By Chic Hollis – Philosophical Musings
Or “Players,” the word that Shakespeare chose which refers to both the theater and life. But in the vernacular of modern casino regulars, a “player” is a “gambler” who bets on the come in Black Jack, Craps, and Roulette. The astute, observant playwright was correct in what he predicted for all players and gamblers: “They have their exits and their entrances, and one man in his time plays many parts.”
Each “part” provides a player with the opportunity to gamble about: 1.) what he is going to do, 2.) where he is going to live, 3.) for whom are he is going to work, 4.) with whom he is going to live, and 5.) what kind of lifestyle will fit with the consequences of his other decisions. How daring a gambler becomes depends exclusively on his ability to ignore risks.
In high school, students are given a broad, elementary introduction to the subjects pedagogues believe adolescents should be exposed to. These classes are not an adequate preparation for the 30% who drop out of our city high schools and the graduates who do not pursue a college education. Practical training comes later on the job, if you can qualify for one today.
In college I dabbled in symphonic band, marching band, and dance band music. As principal in the percussion section during my last three years at the University of Michigan, the Symphony Band performed in Carnegie Hall, Boston’s Symphony Hall, and Philadelphia’s Academy of Music.
I also studied Russian with one of the granddaughters of Leo Tolstoy, graduated as a distinguished member of the Air Force ROTC, and second in my class in the School of Business Administration. Upon graduation I went to work for a manufacturing company that gave me a scholarship for my senior year, General Electric. That was a gamble that opened my eyes to the reality of corporate life.
College life didn’t prepare me for adult life in the “real” world. But who is prepared? The scrambling began in Syracuse, NY. That move was the first change of locations that eventually numbered 18 when I retired eleven years ago. Those locations were outside of North America in Africa, Europe, and South America and included living in 7 countries with 4 wives. For two positions in the U.S. I was also responsible for a subsidiary’s work in Canada and Mexico. Every change was a gamble. Every new job included a challenge to fix something or improve the performance of my team.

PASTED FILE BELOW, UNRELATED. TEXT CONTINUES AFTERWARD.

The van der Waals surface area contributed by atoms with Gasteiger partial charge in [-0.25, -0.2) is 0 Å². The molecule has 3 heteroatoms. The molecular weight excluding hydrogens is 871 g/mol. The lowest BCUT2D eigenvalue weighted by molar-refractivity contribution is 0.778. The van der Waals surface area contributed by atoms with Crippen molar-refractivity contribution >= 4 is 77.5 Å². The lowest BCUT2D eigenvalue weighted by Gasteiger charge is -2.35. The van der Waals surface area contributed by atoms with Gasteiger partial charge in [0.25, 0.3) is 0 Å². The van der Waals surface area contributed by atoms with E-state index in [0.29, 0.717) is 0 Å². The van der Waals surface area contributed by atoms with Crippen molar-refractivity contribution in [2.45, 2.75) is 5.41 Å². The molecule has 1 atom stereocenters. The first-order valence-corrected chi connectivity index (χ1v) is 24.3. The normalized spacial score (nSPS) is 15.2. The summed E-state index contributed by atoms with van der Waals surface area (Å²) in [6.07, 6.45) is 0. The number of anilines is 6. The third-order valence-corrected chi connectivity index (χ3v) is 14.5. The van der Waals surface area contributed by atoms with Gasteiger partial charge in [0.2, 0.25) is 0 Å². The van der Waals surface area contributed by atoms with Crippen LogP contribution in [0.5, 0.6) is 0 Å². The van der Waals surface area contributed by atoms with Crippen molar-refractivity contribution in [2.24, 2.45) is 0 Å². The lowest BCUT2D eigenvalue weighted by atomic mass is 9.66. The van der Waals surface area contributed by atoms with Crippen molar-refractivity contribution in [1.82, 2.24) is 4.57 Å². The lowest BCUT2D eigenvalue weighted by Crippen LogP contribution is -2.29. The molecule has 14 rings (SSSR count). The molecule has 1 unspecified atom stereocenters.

From a start as a Personnel Officer in the USAF, I became an accountant, a supervisor in accounting, budgets, and “data processing” as it used to be called, a controller, a director of finance, a deputy managing director, a managing director, a group vice president, and finally a chief operating officer. After my tour of duty in the USAF, I worked for eight different companies and spent 20 years directly involved with overseas activities.
Every change offered me an opportunity to move ahead of the competition. I had five children born in five different countries. One son died a couple of days after a he was born as a result of a “difficult delivery.” Apparently our son was too large for natural childbirth. A gamble his mother and I lost! But the “forward march” drum beat never stops. The competition never waits for anyone to get smart, to get healthy, to mourn a son, and to get a move on.
You place your bets every time you venture out of bed, take a breath, sit down to eat, take a drink, leave your domicile, get in your car, enter your place of business, and smile at someone. What are the odds that you will return home in one piece, still healthy, and with some money in your wallet or purse? How was your performance today? Did you accomplish something important? Was the boss pleased? Are you eager to return to the rat race tomorrow?
If you believe the ubiquitous scare-mongers in the media, the air is more polluted every day, the water more contaminated, certain food items more suspect, the number of calories consumed questionable, your stress level likely to be elevated, your unknown cholesterol level worrisome, and the economy hardly recovering. From certain aspects, modern life is more dangerous than it used to be, but better that it was in the jungle or on the savanna.
How does anyone learn to gamble sensibly and cautiously? Do many people accept the fact that gamblers often fail? Buy a ticket to the lottery and see for yourself. But don’t go to a casino and bet every last dollar! It’s still a cruel world out there, and the part many young folks are tempted to play: dodging a bullet, racing a car, taking drugs, or signing up for some exotic adventure can end their lives. But a person can’t avoid taking chances and placing bets each day. It’s what humans are required to do just like all the other creatures that share this planet with us.
So, live and be well! Enjoy those companions who are accompanying you on your mission to pursue happiness and avoid an “early” death. Don’t sweat the small stuff. Pay your taxes, and thumb you nose at adversity and danger. Good luck at whatever gaming table you choose to bet your money and your life!